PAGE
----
Photography by Camden Thrasher
I’ve wanted to get Camden Thrasher involved with Front Street for years now, as his ability to capture distinctive and unique scenes of auto races above and beyond that of traditional media is truly special. Few other professionals have mastered the craft as elegantly and effortlessly as he has. Seriously, I’ve shot events with him, and he is tranquil no matter the surroundings. However, one particular aspect of his work which I especially enjoy is his approach to night photography.
He uses a unique slow shutter speed method that has been perfected over many exposures; this method creates breathtaking images that leave the viewer wondering just how he did it. In fact, we had a debate here at the Front Street office just a few weeks ago regarding one of his previously published images that required a text message conversation and explanation of his methods for us to truly understand the process.
Rolex 24 at Daytona History
Just so you can say you learned something from reading this article, I’ll share some history. This was the 57th running of the Rolex 24 at Daytona. The endurance race begins at 2:40 pm on Saturday, continues through the night, and ends at 2:40 pm on Sunday. Winning this 24-hour torture test ranks among top honors for the elite drivers of the world. In fact, two-time Formula 1 World Champion Fernando Alonso won the race this year with Wayne Taylor Racing even though he still has not had luck finishing many other full race distances. In a showing similar to the vehicles he has piloted for the past few years, the race itself was a DNF this year.
A torrential downpour that lasted several hours concluded the race with a red flag, as race officials displayed the ceasefire after numerous attempts from the drivers to endure the onslaught of inclement weather. With carnage ever-increasing, and no expiry of the storm in sight, the race was finally ended with cars already soundless in pit lane.
While the conditions might have made the racing timid, it produced brilliant scenes.
What is a slow shutter speed?
Without getting too technical, one main setting of a camera is called the shutter speed. It enables the sensor (or film) inside to record the scene shown through the lens for a specific time. This setting is measured in fractions of a second. A “slow shutter speed” is a relative term, but it generally refers to a speed slower than 1/100th of a second. The assigned shutter speed of disposable cameras, remember them?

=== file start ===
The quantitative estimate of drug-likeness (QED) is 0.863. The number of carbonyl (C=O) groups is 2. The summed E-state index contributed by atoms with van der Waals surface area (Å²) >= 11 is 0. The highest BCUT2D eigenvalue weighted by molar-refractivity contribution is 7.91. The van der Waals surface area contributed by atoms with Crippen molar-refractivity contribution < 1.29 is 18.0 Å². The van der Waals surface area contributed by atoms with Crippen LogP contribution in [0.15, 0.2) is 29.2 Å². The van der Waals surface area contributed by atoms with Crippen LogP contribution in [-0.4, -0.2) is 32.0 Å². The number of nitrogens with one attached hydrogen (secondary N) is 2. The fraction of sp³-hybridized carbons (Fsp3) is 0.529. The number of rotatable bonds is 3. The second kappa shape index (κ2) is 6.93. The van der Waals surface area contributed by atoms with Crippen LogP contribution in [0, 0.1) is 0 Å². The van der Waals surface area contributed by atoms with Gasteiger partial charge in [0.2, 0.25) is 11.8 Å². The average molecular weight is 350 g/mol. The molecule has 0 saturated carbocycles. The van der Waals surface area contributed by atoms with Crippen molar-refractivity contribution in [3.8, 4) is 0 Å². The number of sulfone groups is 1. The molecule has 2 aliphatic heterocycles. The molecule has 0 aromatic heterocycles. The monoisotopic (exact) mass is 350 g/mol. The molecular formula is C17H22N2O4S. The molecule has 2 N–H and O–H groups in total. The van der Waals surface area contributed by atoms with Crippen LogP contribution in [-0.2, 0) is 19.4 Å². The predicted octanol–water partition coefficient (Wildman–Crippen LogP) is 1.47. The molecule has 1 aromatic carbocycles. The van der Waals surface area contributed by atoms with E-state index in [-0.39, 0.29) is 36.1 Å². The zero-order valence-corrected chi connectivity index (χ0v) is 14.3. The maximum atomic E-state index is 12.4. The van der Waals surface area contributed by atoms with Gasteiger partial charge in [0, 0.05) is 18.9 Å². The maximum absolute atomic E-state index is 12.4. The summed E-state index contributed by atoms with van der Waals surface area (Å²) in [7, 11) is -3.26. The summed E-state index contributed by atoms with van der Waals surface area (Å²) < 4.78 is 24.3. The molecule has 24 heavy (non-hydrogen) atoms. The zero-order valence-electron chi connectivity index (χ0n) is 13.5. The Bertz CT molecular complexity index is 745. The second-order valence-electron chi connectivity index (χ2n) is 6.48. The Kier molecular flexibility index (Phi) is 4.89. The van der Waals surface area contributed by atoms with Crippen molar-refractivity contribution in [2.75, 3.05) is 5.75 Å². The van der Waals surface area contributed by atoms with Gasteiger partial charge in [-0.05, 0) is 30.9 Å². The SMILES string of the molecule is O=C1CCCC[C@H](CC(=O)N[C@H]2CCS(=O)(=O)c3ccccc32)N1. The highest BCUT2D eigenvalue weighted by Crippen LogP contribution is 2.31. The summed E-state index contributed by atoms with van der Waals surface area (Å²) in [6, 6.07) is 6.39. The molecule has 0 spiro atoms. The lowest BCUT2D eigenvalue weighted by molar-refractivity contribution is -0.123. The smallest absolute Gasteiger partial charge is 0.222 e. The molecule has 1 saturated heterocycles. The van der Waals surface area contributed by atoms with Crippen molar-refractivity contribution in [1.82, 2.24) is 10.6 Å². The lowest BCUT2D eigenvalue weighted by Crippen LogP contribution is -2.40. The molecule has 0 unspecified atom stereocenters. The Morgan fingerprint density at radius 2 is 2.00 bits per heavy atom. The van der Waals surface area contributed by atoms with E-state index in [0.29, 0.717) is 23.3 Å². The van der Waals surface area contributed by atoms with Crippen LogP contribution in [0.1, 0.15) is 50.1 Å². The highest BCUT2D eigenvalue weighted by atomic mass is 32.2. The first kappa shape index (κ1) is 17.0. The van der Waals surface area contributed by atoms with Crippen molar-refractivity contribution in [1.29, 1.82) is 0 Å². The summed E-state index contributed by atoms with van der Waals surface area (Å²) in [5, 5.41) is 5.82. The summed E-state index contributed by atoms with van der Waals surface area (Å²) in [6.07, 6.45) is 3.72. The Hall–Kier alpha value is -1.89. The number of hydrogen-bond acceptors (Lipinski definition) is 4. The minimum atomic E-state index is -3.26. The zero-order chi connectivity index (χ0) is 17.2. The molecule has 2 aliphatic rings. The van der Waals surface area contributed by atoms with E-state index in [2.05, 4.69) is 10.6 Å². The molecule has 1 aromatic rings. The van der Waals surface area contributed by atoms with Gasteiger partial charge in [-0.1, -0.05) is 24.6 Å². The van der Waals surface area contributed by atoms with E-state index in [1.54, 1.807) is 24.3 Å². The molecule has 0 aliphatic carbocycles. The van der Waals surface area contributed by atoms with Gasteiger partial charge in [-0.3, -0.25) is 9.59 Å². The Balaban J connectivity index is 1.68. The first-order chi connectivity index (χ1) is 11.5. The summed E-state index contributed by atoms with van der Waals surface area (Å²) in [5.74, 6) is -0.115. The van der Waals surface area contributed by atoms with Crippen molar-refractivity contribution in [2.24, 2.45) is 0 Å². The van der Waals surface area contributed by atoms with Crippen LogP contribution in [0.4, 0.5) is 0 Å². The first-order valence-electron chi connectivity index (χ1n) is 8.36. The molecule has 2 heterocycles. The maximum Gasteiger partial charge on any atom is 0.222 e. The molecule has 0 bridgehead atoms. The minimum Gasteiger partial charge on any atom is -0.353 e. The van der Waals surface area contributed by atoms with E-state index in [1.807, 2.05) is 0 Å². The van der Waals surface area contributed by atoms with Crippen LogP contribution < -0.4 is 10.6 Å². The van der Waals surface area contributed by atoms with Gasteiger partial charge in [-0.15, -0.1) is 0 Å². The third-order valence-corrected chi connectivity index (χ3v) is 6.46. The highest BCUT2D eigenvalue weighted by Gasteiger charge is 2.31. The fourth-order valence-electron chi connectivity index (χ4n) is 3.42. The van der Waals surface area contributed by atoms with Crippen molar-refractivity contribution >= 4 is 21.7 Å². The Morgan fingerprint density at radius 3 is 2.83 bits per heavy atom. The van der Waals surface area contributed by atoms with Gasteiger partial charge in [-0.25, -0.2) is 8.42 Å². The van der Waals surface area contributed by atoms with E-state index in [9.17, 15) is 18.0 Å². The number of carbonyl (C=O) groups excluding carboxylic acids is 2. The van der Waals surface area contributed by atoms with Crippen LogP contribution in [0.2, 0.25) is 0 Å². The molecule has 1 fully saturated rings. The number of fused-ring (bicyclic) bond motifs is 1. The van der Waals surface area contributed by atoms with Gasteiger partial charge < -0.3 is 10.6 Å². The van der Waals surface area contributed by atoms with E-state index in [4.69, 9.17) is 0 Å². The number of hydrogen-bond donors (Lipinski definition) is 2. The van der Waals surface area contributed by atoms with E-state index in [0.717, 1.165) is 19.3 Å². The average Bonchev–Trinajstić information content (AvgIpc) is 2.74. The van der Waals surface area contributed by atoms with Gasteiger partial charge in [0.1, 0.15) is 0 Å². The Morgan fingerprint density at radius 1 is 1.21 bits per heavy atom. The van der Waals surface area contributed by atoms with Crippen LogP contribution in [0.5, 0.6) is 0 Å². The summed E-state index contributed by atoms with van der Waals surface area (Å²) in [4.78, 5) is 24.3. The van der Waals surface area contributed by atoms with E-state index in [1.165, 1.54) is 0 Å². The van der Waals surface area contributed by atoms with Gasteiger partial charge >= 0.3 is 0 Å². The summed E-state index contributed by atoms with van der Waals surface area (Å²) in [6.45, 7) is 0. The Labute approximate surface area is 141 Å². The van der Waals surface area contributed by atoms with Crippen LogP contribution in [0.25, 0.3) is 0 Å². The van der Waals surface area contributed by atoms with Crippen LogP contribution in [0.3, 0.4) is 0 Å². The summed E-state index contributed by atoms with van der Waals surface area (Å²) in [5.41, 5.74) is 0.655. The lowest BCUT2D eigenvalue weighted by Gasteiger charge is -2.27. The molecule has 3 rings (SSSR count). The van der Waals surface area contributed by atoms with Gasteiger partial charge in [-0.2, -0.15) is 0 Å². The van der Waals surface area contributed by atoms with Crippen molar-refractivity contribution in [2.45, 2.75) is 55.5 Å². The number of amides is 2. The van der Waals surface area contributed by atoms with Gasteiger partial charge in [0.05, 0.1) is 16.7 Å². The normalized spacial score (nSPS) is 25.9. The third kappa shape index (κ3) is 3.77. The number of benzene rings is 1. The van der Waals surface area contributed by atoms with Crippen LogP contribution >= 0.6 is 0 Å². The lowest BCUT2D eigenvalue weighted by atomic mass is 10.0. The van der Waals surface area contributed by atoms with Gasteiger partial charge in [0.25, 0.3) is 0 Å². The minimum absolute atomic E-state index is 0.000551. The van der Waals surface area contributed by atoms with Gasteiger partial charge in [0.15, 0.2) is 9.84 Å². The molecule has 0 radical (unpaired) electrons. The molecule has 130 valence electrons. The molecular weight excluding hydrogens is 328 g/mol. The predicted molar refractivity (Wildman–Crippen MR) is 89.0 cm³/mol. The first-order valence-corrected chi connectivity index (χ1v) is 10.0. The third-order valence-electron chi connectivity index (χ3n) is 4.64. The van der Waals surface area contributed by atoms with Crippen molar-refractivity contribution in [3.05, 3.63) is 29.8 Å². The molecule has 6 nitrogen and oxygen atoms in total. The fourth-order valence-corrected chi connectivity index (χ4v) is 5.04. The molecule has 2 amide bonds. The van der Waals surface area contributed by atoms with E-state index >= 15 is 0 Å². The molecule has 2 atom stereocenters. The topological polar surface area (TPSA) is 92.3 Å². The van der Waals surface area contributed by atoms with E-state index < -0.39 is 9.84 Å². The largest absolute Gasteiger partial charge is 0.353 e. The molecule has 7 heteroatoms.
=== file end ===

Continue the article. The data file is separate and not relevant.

In other words, have you ever tried to take a picture of your friends outside a restaurant at dinnertime and someone’s face is smeared in the image? That’s because the shutter speed was slow. For most, this typically becomes an issue when recording clear images in low light scenarios. Camden, however, revels in showcasing the beauty of slow shutter speeds and dark scenes.
Many objects ordinarily considered obstacles surrounding the racetrack, are instead transformed to help frame the elusive subjects. By using them, he creates picturesque scenes of alluring motion which vividly display the movement of racing cars. He sinks his camera’s shutter speeds into the surreal range of 1/3 of a second, distorting the information of light into a dreamlike representation of the scene, while maintaining a smooth and crisp exposure of the car.
It’s a method that may not accurately depict events of the race upon its completion. It does, however, generate art meant to remain relevant, and surpass the longevity of its rather topical counterpart.
Prior to the event, I had asked Camden if he was interested in contributing abstract imagery to us. With his delivery now published for all to see, I must say I’m ecstatic with the results. I can’t wait to publish more of his work from another race in the future.